How to save for retirement

Some are using peer-to-peer investments for a steady income when in retirement
The peer-to-peer lending industry is booming. Figures from the Peer-to-Peer Finance Association showed that over £500m of new money was lent in the first half of 2014, with over 66,000 retail investors offering loans to individuals and small business though online platforms like Zopa. Returns can be attractive, offering the chance for both long-term capital accumulation and regular income.
And with plans in place to allow these investments in the new Isa (Nisa) – the Treasury says it is informally consulting with industry on the details, and will launch a public consultation later this year – many expect peer-to-peer to form an important part of some people’s retirement saving plans.


With UK life expectancy increasing, having a large pot of capital for retirement is of growing importance. Prudential found that someone turning 65 this year can expect an average of 20 years in retirement, and would need a pension pot of around £121,000 to receive the £15,800 average expected annual retirement income – a figure that includes the full state pension. With life expectancy likely to keep rising, the requisite pot size will grow. And Prudential’s calculations assume a post-retirement income well below what many would hope for.
The loosening of drawdown restrictions in March’s Budget (coming into force next April) has boosted the appeal of pension products, according to Plutus Wealth’s Thomas Diaper. Savers will have greater flexibility over what to do with funds once they reach retirement. And the tax treatment of pensions, allowing higher rate payers to defer taxation until they are a basic rate payer in retirement, means pensions will still be the first choice for many savers. This is particularly the case for those with employers willing to contribute, says Hargreaves Lansdown’s Danny Cox.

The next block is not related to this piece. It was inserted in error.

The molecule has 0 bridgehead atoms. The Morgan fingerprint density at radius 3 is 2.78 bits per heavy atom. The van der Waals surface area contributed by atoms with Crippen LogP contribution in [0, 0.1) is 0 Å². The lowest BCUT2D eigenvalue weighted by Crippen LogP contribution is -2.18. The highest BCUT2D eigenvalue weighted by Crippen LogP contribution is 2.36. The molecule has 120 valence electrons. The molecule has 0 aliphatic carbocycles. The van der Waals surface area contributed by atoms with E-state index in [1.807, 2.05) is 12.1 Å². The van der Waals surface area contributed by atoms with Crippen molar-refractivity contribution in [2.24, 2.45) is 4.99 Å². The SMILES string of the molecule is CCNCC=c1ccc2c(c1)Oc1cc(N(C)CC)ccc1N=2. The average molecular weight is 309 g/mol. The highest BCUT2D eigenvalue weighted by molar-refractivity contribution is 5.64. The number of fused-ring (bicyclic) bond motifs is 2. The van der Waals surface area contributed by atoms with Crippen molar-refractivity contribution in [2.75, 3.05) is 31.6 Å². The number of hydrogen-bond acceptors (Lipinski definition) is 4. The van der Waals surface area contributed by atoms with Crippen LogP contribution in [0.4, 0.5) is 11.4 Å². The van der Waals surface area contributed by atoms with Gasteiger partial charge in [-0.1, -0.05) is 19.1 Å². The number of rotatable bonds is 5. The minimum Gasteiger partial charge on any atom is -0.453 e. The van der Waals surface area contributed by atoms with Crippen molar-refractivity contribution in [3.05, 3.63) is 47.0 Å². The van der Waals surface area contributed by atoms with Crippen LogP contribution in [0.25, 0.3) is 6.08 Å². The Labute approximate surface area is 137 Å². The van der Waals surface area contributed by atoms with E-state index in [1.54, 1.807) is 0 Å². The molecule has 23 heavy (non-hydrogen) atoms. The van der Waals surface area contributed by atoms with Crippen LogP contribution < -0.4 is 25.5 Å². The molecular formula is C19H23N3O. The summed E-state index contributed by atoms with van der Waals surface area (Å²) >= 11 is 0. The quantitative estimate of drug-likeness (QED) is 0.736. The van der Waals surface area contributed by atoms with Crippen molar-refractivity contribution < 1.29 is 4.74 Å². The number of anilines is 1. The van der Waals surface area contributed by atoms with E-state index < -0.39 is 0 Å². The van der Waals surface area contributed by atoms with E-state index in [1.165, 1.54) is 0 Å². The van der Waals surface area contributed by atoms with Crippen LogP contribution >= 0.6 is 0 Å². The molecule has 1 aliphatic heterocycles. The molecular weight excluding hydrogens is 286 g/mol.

But for others, particularly those unwilling to tie capital up in a pension scheme, Nisas may be a better option. Diaper says that younger savers, for example, will typically be accruing capital for a house deposit, meaning there is little reason to lock funds in a pension scheme. Nisas allow you to withdraw money tax-free at any time.


And by extension, peer-to-peer investments in a Nisa could be a particularly attractive way to save for investors with a higher risk appetite, says Diaper. With typical returns of around 5 per cent (depending on the duration of the loan) for well-established platforms like Zopa, capital growth can be on a par with some equities. And while peer-to-peer investments don’t qualify for the Financial Services Compensation Scheme, which covers up to £85,000 of your cash in the event that a bank or building society goes bust, default rates have been extremely low in recent years – often well below 1 per cent at the leading platforms. Cox points out that established providers have a safeguard fund or insurance to help guard against capital losses.
And even outside the Nisa, many retirees are using peer-to-peer lending for an income stream in retirement. With returns often paid in monthly chunks of capital and interest, some expect this to provide a part-replacement for annuities. Kevin Mountford of says that “we are seeing a lot of older people using these platforms. They typically put a small amount in, and then gradually build it up.”
Of course, it’s naive to expect higher returns without more risk than cash, and Cox thinks default rates may increase as base rates begin to rise. But peer-to-peer platforms are building up a strong following, he says, and look set to play a part in many people’s long-term saving plans.

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